Providing Chances: Interview with Malcolm Creer

Malcolm Creer is a lead transporter at a facility in Englewood, Colorado and has been with HHS for three years. Early this year, he partnered with other members of his hospital community to create a nonprofit foundation called The Denver Homeless Head and Neck Cancer Screening and Care Group to provide head and neck cancer screenings for the local homeless population. Malcolm studied speech, language, and hearing sciences and sociology at the University of Colorado, Boulder, where he also played football. He is currently studying for the MCAT and plans to attend medical school in 2019.

Tell us about how you started this nonprofit.

Malcolm CreerMy director, Jamie Ptacek, introduced me to my mentor, Dr. Andy Nemechek, who came up with the idea to apply for the 2018 American Head and Neck Society (AHNS) community service grant, which is awarded by the Early Detection Committee at the organization.He challenged me, his nurse, and nurse educator to come up with an idea to submit to the committee. He said he was tired of hearing about people who won the grant and used the money to just hand out pamphlets and biscuits. He wanted us to do something more impactful. So, together we came up with an idea, found our target population, submitted our proposal, and won. The grant was $1000, and we went back and forth about what to do with the money. You can’t save the world with $1000, so we reached out to people in our community to see if we could get anything else donated to help out with our cause. A private donor was generous enough to match the prize money, awarding us another $1000. We’ve also been getting a lot of supplies donated, such as gloves, and we are continually reaching out to companies that might be willing to donate. A lot of it goes through word of mouth, by knocking on doors, and getting our name out there. Even if someone isn’t able to donate, at least we can let them know what we’re doing.

What does the organization do?

We decided to screen the homeless community for head and neck cancer. We chose Father Woody’s Haven of Hope as our location, and they allowed us to come in twice a month to provide these screenings. We started off by screening four people, but since then we’ve reached out to more people and it’s starting to go really well. We’ve now screened about 70 patients.

Who are the members of your nonprofit?

Our organization is made up of a collection of pre-med students, dentists, dental hygienists, and doctors. We all work closely together and all have a hands-on experience. We take turns acting as the greeter, transcriber, and screener. We all speak to the patients, hear about their background, how they got where they are, and how we can help them. We have meetings after each screening day to see where we can improve, and to discuss the pros and cons of our screening clinic days.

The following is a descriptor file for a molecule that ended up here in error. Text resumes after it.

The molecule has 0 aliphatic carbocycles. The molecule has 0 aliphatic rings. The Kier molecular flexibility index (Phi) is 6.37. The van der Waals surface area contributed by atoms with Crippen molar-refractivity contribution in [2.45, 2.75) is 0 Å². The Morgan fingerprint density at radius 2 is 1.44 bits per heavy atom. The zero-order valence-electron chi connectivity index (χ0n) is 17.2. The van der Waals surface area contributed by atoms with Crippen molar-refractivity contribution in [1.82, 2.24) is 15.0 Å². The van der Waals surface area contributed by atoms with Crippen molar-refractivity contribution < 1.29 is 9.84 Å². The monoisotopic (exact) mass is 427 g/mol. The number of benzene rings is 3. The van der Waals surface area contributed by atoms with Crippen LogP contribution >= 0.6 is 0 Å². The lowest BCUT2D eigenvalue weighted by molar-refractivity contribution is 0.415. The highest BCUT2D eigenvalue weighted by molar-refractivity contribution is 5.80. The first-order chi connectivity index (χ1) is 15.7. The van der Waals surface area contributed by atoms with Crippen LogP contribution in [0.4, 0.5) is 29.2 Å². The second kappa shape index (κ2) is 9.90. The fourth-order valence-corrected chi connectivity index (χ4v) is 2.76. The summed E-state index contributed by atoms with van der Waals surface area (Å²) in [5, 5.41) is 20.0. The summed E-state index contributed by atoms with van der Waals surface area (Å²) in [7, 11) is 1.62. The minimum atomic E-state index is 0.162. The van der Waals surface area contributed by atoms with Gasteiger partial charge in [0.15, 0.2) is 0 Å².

Our group has grown since we started and we needed more help, so I suggested to Dr. Nemechek that we get more HHS transporters to work with us. Bryant Rucker, Michael Miller, and Skyla Pappas, who are all pre-med students, are now working with our organization. It’s been great having them onboard.

How did you come up with the idea for this organization?

At first we were thinking about talking to college students, but Dr. Nemechek said that would feel too easy. He challenged us to step out of our comfort zones and serve those who are underserved and need it the most. He told us not to worry about the money, but instead to focus on what we can provide and how we can shift our focus to make sure we’re going in the right direction. So we put our heads together to see what we could come up with. If we didn’t win, we knew we could still try to do something just for the heck of it. We knew we could donate to the cause ourselves to help propel it. We accepted the challenge, and thanks to our hard work, we were chosen.

How has this experience impacted you?

We’re working with a population that society sees as people who gave up on life, but when you get down to it and learn more about them, you can see that they may have made some bad choices along the way, but they’re trying to make it better. They’re coming in for screenings, working at Father Woody’s, interviewing for jobs, and trying to get back on their feet. We chose to work with the homeless population because everyone always says no to them, and we’re trying to give them a voice and show them that anything is possible. We’re trying to get them the right help and quality care they need.

This has really helped me to get out of my comfort zone by talking to individuals who are on a different path than me; chatting with people who don’t have the same point of view. It can be difficult, but by just listening and understanding where they’re coming from really changes you as a person and humbles you.

What do you see for the future of this project?

Our goal is to keep expanding. We’d like to create a “clinic in a can,” so that we can put together a program that anyone can use. If we give this to someone in New York, we want to make sure that it flows the same way and that they can use the same platform and get the same data as us. We want to put a plan together so that anyone who follows our program will be able to use the same language, see the same things, and provide the same education. We are first focusing on expanding to other centers around Colorado, and then hopefully nationwide.

How can people follow you and support your work?

We are always looking for more support in the form of donations as well as new ideas. You can follow us on Facebook or Instagram or can reach out to us over email at ProvidingChances@gmail.com.